The Commission issued a stop order that suspended the effectiveness of the registration statement. It found that there was no adequate factual foundation for the registrant's claims with respect to the merits of the D-10B and its hingeless rotor system. The failure to disclose the facts that the Department of Defense had found registrant's hingeless rotor system to be devoid of any special merit was held a material omission. The registrant argued that it was under no duty to disclose the Defense Department findings because the persons who made them were biased and incompetent and because it did
6 Securities Act Release No. 4594 (March 27, 1963).
not intend to sell to the military. The Commission disagreed, holding that: "Irrespective of the correctness of the Department's conclusions, they constitute a determination by the technical staff and responsible authorities of the largest single purchaser of helicopters that for their purposes registrant's rotor system has no special merit. Such determination was a significant adverse factor, and the failure to disclose it rendered the prospectus misleading.”
The Commission also found, among other deficiencies, that the prospectus “presented an incomplete and distorted portrayal of the complex of risk elements involved," that "it was essential that the speculative aspects of registrant's business and the dilution aspects of the offering be set forth and described concisely and lucidly at the very outset of the prospectus under an appropriate caption directing attention to the fact that special risks are present," and that neither the heading "The Company” used in the body of the prospectus nor the statement on its cover page that the securities were offered as a speculation was sufficient to serve that purpose.
Registrant argued that the registration statement against which the proceeding was directed was a mere "preliminary filing," which it had always intended to amend, contended that the proceeding had been prematurely brought since no letter of comment had been sent by the Commission's staff, and asked the Commission to deem the registration statement to have been superseded by an amended registration statement filed while the hearings were in progress. The Commission held that registrant's "preliminary filing" concept had no statutory basis, that "registrants are under a duty to make every effort to see to it that their initial filings measure up to the standards prescribed by the Act," and that letters of comment were merely informal administrative aids “developed ... for the purpose of assisting those registrants who have conscientiously attempted to comply with the Act," which are "not generally employed where the deficiencies appear to stem from careless disregard of the statutes and rules or a deliberate attempt to conceal or mislead or where the Commission deems formal proceedings necessary in the public interest." With respect to the assertedly curative amendment that had been filed after the institution of the proceeding, the Commission pointed out that it considers such amendments only when it is of the opinion that such consideration will be in the best interests of investors and of the public. It concluded that this was not such a case in view of the serious character of the deficiencies, the large amount of the registrant's stock outstanding and held by approximately 8,000 public investors, the fact that the misleading information in the registration statement had been a matter of public record on which investors might have relied,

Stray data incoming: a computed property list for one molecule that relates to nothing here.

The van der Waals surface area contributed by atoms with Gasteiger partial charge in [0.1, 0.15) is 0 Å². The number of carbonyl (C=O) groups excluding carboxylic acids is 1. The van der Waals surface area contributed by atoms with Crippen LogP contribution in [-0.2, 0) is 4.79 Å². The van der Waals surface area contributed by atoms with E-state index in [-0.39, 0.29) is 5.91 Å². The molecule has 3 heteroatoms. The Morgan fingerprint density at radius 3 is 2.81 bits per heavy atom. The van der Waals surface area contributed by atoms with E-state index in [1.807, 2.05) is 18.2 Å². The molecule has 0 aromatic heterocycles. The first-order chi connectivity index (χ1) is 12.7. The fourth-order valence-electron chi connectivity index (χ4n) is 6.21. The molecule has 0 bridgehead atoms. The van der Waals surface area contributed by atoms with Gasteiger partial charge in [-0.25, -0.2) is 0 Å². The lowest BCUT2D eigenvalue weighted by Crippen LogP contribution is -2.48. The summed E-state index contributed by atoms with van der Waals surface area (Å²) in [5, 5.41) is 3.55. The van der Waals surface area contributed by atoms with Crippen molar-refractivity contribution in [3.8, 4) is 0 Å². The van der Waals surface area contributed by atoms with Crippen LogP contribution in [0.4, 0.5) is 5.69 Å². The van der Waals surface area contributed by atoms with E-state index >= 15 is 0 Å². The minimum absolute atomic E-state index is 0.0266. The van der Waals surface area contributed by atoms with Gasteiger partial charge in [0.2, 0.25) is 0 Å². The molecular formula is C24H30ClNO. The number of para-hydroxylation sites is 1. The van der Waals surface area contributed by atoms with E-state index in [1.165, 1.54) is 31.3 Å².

and the further facts that the registrant had done nothing to advise its stockholders and investors generally of the misleading character of the information in the registration statement, and that the amendment was itself misleading and inadequate.
EXAMINATIONS AND INVESTIGATIONS
The Commission is authorized by Section 8(e) of the Act to make an examination in order to determine whether a stop order proceeding should be instituted under Section 8(d). For this purpose the Commission is empowered to examine witnesses and require the production of pertinent documents. The Commission is also authorized by Section 20(a) of the Act to make an investigation to determine whether any provision of the Act or of any rule or regulation prescribed thereunder has been or is about to be violated. In appropriate cases, investigations are instituted under this Section as an expeditious means of determining whether a registration statement is false or misleading or omits to state any material fact. The following table indicates the number of such examinations and investigations with which the Commission was concerned during the fiscal year: In vestigations pending at beginning of fiscal year..